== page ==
A court in Algeria, where same-sex relations are illegal, has sentenced more than 40 people to prison for attending a “gay wedding”.
On September 3, a court in the North African country sent two men immediately to prison and sentenced 42 other people to suspended prison sentences for being at a “gay wedding”, according to Human Rights Watch.
Authorities raided a private home in July, where 44 young people were gathered, after neighbours complained. Of the 35 men and nine women, most were students.
Police in Algeria decided the event must have been a “gay wedding” because the men had a “gay appearance” and there were decorations, flowers and sweets present.
All 44 people in attendance were convicted, on charges of “same-sex relations”, “public indecency” and “subjecting others to harm by breaking COVID-19-related quarantine measures”.
The two men immediately imprisoned were sentenced to three years in prison and a fine, and all others where given one-year suspended sentences.
Rasha Younes, LGBT rights researcher for Human Rights Watch, said in a statement: “Algerian authorities’ attack on personal freedoms is nothing new, but arresting dozens of students based on their perceived sexual orientation is a flagrant infringement on their basic rights.
“They should immediately release from prison the two men who would be free today were it not for Algeria’s regressive anti-homosexuality laws.”
Operating under a mixture of French and Islamic law, Algeria criminalises sex between women and between men, and also prohibits “cross-dressing”.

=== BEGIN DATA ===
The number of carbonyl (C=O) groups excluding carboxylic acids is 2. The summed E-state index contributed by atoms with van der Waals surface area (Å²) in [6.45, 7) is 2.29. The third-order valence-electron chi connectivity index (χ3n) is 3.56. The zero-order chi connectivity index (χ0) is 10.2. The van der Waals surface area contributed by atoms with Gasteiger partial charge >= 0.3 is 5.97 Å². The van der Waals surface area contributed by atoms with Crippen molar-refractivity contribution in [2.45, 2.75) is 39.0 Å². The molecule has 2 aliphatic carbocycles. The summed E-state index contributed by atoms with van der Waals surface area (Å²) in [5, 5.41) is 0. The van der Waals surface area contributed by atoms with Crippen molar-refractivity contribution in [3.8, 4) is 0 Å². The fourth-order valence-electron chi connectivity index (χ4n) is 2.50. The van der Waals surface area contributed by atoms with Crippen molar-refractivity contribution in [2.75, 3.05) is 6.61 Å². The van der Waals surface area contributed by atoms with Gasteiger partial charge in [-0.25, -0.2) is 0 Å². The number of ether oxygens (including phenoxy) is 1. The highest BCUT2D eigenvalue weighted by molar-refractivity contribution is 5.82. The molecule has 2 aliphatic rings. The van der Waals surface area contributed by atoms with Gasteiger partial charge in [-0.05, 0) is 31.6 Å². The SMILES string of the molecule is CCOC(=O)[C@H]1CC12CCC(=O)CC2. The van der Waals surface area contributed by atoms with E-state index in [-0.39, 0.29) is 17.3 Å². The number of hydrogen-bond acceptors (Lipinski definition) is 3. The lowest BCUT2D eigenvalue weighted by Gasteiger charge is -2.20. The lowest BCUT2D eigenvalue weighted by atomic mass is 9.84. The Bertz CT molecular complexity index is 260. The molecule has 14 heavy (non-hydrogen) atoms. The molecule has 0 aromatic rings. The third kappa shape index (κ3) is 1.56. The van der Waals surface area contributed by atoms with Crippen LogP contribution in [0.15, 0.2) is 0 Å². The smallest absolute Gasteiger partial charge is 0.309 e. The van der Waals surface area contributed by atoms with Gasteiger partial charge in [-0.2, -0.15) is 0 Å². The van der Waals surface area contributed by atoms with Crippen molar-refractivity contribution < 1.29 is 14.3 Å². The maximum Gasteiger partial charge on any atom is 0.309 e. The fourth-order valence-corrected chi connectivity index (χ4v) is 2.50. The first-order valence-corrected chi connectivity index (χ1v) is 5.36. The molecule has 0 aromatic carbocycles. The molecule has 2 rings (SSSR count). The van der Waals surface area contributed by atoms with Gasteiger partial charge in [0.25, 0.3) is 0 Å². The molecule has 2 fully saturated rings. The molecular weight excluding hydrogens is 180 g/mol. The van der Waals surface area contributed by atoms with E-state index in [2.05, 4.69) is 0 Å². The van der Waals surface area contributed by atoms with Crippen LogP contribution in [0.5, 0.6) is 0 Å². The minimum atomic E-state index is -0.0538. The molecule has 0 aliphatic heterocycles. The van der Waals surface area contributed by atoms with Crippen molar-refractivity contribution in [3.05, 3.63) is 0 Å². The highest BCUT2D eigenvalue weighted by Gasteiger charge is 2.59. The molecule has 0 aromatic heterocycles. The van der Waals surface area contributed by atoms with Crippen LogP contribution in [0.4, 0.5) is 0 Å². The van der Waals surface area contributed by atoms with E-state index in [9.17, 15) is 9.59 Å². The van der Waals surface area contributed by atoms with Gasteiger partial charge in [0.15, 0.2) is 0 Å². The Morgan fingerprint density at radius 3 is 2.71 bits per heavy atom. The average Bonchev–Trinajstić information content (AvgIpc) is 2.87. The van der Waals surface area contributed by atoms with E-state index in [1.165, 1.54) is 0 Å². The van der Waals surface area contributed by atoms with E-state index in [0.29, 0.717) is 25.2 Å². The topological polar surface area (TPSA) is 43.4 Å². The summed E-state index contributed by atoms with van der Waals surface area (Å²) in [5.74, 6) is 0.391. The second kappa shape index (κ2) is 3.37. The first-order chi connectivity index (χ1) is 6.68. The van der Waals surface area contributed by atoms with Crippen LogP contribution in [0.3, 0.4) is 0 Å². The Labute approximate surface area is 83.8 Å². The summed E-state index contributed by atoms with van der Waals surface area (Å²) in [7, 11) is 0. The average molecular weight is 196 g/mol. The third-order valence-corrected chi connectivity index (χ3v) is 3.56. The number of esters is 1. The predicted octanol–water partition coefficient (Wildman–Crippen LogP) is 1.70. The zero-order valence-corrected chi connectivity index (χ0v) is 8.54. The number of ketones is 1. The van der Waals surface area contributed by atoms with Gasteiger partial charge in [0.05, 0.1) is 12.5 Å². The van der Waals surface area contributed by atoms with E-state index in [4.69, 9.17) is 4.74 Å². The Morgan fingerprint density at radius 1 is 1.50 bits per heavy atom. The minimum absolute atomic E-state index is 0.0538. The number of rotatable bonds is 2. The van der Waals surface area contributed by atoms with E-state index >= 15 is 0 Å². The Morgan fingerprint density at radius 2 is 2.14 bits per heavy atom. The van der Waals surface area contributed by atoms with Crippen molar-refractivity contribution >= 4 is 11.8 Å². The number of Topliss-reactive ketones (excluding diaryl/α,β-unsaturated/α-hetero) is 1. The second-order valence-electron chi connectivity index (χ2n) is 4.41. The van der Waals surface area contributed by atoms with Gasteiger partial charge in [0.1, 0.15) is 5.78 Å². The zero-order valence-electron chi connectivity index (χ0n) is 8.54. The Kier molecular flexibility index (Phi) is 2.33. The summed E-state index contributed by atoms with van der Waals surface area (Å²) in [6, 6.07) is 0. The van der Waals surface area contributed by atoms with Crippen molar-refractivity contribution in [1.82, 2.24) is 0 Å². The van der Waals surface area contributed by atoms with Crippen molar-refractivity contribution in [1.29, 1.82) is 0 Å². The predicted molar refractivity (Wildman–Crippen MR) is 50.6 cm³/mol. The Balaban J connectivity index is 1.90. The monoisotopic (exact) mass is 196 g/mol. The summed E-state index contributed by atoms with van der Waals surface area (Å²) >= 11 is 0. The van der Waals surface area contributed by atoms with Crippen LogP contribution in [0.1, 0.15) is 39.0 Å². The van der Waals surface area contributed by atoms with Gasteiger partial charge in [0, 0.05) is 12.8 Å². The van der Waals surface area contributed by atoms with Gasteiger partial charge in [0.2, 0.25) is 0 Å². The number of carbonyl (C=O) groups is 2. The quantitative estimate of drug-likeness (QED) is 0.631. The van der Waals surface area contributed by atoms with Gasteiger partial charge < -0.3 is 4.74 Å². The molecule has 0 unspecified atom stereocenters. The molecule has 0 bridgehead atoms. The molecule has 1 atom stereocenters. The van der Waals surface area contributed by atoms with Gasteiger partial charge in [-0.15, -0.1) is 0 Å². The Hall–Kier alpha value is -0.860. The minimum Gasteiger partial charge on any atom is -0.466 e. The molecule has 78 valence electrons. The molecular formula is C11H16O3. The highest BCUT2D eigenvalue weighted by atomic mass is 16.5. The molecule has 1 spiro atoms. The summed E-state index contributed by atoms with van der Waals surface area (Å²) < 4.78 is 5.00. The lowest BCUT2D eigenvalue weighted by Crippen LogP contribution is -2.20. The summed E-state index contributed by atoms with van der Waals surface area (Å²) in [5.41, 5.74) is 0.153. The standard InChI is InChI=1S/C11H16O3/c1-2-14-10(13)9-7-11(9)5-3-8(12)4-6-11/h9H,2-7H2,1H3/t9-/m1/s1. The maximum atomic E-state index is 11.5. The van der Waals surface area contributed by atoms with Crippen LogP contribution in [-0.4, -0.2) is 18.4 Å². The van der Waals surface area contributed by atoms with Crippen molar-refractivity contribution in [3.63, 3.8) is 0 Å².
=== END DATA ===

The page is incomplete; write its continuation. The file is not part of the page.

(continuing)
There is no legal recognition of same-sex relationships or trans people, and no protection against discrimination for the LGBT+ community. The legal registration of organisations thought to be inconsistent with “public morals” is also banned.
Vigilante violence, torture and executions targeting the LGBT+ community are not uncommon.
Article 338 of the country’s penal code states: “Anyone guilty of a homosexual act is punishable with imprisonment of between two months and two years, and with a fine of 500 to 2000 Algerian Dinars. If one of the participants is below 18 years old, the punishment for the older person can be raised to three years’ imprisonment and a fine of 10,000 dinars.”
On top of this, Article 333 states: “When the outrage to public decency has consisted of an act against nature with an individual of the same sex, the penalty is imprisonment of between six months and three years, and a fine of between 1,000 and 10,000 Algerian Dinars.”
Younes added: “Instead of policing its citizens’ private lives, the Algerian government should carry out reforms, including decriminalizing same-sex conduct.”